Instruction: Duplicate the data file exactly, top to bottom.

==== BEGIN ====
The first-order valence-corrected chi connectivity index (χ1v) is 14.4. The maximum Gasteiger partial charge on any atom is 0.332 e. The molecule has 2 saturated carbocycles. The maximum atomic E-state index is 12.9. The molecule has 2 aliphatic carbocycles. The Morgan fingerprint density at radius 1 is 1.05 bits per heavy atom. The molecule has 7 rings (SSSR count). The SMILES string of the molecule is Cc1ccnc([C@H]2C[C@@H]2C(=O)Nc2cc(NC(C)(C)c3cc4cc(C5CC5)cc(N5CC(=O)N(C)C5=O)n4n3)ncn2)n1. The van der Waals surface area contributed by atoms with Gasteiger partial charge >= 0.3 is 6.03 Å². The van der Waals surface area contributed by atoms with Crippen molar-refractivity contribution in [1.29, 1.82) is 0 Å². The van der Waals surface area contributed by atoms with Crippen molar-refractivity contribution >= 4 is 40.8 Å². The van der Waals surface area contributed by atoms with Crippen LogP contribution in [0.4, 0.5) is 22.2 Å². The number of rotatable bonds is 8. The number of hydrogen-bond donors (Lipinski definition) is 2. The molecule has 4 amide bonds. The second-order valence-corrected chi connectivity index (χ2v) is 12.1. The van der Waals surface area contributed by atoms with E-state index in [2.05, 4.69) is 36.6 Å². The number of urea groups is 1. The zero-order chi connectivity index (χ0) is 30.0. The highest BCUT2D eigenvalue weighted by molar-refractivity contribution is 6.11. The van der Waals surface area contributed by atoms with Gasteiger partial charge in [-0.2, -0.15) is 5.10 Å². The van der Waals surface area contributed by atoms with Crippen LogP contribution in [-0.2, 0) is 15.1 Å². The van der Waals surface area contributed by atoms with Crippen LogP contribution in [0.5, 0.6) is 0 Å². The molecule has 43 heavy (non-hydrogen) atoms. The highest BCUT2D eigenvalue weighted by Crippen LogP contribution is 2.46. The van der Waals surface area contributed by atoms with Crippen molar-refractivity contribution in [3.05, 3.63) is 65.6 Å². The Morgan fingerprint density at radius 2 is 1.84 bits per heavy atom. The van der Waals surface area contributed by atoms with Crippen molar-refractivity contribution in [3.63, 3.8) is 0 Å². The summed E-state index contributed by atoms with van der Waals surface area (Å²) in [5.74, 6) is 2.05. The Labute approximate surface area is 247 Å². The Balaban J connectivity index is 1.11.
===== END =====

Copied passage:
The first-order valence-corrected chi connectivity index (χ1v) is 14.4. The maximum Gasteiger partial charge on any atom is 0.332 e. The molecule has 2 saturated carbocycles. The maximum atomic E-state index is 12.9. The molecule has 2 aliphatic carbocycles. The Morgan fingerprint density at radius 1 is 1.05 bits per heavy atom. The molecule has 7 rings (SSSR count). The SMILES string of the molecule is Cc1ccnc([C@H]2C[C@@H]2C(=O)Nc2cc(NC(C)(C)c3cc4cc(C5CC5)cc(N5CC(=O)N(C)C5=O)n4n3)ncn2)n1. The van der Waals surface area contributed by atoms with Gasteiger partial charge >= 0.3 is 6.03 Å². The van der Waals surface area contributed by atoms with Crippen molar-refractivity contribution in [1.29, 1.82) is 0 Å². The van der Waals surface area contributed by atoms with Crippen molar-refractivity contribution >= 4 is 40.8 Å². The van der Waals surface area contributed by atoms with Crippen LogP contribution in [0.4, 0.5) is 22.2 Å². The number of rotatable bonds is 8. The number of hydrogen-bond donors (Lipinski definition) is 2. The molecule has 4 amide bonds. The second-order valence-corrected chi connectivity index (χ2v) is 12.1. The van der Waals surface area contributed by atoms with E-state index in [2.05, 4.69) is 36.6 Å². The number of urea groups is 1. The zero-order chi connectivity index (χ0) is 30.0. The highest BCUT2D eigenvalue weighted by molar-refractivity contribution is 6.11. The van der Waals surface area contributed by atoms with Gasteiger partial charge in [-0.2, -0.15) is 5.10 Å². The van der Waals surface area contributed by atoms with Crippen LogP contribution in [-0.2, 0) is 15.1 Å². The van der Waals surface area contributed by atoms with Crippen LogP contribution in [0.5, 0.6) is 0 Å². The molecule has 43 heavy (non-hydrogen) atoms. The highest BCUT2D eigenvalue weighted by Crippen LogP contribution is 2.46. The van der Waals surface area contributed by atoms with Crippen molar-refractivity contribution in [3.05, 3.63) is 65.6 Å². The Morgan fingerprint density at radius 2 is 1.84 bits per heavy atom. The van der Waals surface area contributed by atoms with Crippen molar-refractivity contribution in [3.63, 3.8) is 0 Å². The summed E-state index contributed by atoms with van der Waals surface area (Å²) in [5.74, 6) is 2.05. The Labute approximate surface area is 247 Å². The Balaban J connectivity index is 1.11.